"It filled up the gym," recalled Wheat, who covered it for the Jeffersonian. "It was a somber ceremony," he added. But like the trial and hearings, there was still something of a sideshow feel to it.
"Not everyone was there to support (Hart)," Wheat said. "A lot of people showed up just to see who else showed up. And there were a lot of news people there."
Isaacs served as a pallbearer.
After the burial, which followed the service in Ballou Cemetery, "I look up," Isaacs said, "and there's a huge thunderhead popping up. Huge. I'll never forget it."
A storm soon followed, unleashing "lightning and thunder and rain. Rained like hell."
Isaacs said an Indian friend at his side commented on it.
"'You know what that means,' he said (of the storm). I said 'no.'
"And he said, 'His spirit got to where it was going.'"
Regardless of how people felt about Hart's fate, or which side they fell on regarding the verdict, one thing could be agreed on by all.
Three children had been murdered — and their families deserved answers.
As he covered Hart's funeral, Wheat found his mind wandering back to that morning two years earlier.
Today, 40 years later, his memories of Monday, June 13, 1977, still have the power to bring him to tears.
"These were children," he said. "Children."
Choking up during a recent interview, he apologized, adding, "I haven't talked about this very much."
Arriving at Camp Scott around 7:45 that morning, less than two hours after the girls' bodies were discovered, "the first thing I noticed was how green it was," Wheat said.
"The smell of fresh air. It was a beautiful, calm morning. The tranquility was such a contrast to the violence of what had taken place there."
Adding to the surreality, somewhere off to the side, out of his sight, "I could hear children, and they were singing. In groups."
Camp officials were working hard, he would learn, to keep the other campers busy, shielding them from the horror that was unfolding.
Taking photos at the direction of police, Wheat was shown to the slain girls' tent.
Where most of the attack had occurred, blood was everywhere inside, he said — pooled "on the floor, on the pillows, on the cots."
"I'd never photographed a major homicide," said Wheat, a former Navy photographer, adding that his previous experience with violent scenes was limited to suicides and traffic fatalities.
It was the scene he shot after the tent, though, that still haunts him most:
Three sleeping bags — one yellow plaid, one dark green, the other a red flower pattern — lying together beside the trail, the morning sunlight through the trees creating an ethereal glow overhead.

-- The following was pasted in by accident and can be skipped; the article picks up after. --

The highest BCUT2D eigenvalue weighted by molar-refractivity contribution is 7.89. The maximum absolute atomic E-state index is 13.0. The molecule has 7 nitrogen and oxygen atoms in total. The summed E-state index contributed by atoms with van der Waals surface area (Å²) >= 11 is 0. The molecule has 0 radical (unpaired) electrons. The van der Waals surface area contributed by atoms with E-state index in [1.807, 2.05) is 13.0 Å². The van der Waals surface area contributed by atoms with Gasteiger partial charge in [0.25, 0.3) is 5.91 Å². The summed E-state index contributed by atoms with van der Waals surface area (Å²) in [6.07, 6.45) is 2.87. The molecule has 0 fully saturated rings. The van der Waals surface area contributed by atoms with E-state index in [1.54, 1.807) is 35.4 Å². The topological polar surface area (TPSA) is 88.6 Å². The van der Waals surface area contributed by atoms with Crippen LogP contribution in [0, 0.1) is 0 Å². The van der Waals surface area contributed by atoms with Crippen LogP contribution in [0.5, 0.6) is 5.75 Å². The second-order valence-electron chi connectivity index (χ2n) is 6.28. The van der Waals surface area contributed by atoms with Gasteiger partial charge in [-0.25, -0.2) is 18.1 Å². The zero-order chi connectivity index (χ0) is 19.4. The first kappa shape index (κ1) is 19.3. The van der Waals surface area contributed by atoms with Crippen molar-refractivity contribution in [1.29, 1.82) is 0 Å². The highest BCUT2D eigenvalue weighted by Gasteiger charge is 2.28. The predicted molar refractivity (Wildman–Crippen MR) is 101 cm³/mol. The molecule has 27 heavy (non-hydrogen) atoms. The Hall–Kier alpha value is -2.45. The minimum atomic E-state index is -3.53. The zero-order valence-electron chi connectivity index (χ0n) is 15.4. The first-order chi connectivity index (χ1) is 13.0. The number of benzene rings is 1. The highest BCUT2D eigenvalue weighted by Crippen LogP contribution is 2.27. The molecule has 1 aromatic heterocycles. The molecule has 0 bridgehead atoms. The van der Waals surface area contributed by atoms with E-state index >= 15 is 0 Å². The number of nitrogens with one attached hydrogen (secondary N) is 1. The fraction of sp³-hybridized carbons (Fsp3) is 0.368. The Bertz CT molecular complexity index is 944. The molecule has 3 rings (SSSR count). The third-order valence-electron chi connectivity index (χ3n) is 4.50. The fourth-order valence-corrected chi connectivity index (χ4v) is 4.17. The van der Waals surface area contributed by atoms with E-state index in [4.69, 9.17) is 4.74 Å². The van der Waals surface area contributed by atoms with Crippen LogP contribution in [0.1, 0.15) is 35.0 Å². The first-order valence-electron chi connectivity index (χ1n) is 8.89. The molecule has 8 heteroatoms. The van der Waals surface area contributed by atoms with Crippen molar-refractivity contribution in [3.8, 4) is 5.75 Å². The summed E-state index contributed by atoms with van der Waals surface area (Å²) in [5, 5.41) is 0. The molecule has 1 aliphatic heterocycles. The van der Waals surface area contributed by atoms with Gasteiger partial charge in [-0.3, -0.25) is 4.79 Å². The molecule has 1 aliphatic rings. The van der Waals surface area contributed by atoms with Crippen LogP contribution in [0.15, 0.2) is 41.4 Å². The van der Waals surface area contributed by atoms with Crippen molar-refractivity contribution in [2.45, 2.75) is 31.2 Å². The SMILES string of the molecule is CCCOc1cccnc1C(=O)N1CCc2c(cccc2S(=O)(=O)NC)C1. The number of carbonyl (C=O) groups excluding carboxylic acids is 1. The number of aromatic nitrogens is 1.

As he stood over the girls' bodies, shooting downward with his camera, he was struck by their faces.
"They were really calm."
When he was done, he lowered his camera.
Then "they zipped them up and took them away."
At the time, Wheat had a 3-year-old daughter at home and his wife was pregnant with their second. When he saw them that night, he couldn't help thinking of the murdered girls.
As a news photographer, he said, "You just frame the scene. You don't think about the humanity. Your job is to document.
"But you still don't get isolated from it. You bring those things home."
Images from that day weren't all Wheat brought home with him that night.
As he was taking off his shoes, he noticed something on the soles.
Traces of blood.
It had been impossible to avoid as he'd been taking photos at the scene.
"There was so much blood," he said.
The complete Girl Scout Murders series
Chapter 1: Tulsans react to the stunning news that three area girls have been murdered at a Girl Scout camp near Locust Grove.
Chapter 2: The largest manhunt in Oklahoma history kicks off in pursuit of two-time prison escapee Gene Leroy Hart, who, despite being charged with the murders, has a growing number of supporters.
Chapter 3: One of the state's most-anticipated and sensational trials pits a seasoned, successful district attorney from Tulsa County against a scrappy, young Oklahoma City defense attorney in a battle over evidence and accusations that Hart is being framed.
Chapter 4: Officials stop pursuing the case despite a not-guilty verdict, and Hart dies unexpectedly while in prison for unrelated crimes.
Chapter 5: In the years following the murders, the survivors and others affected continue trying to make sense of it all, while maintaining hope that advancements in DNA testing may ultimately bring answers.
Chapter 6: After 40 years, the victims' families show their resilience, undeterred by the mystery that still surrounds the case.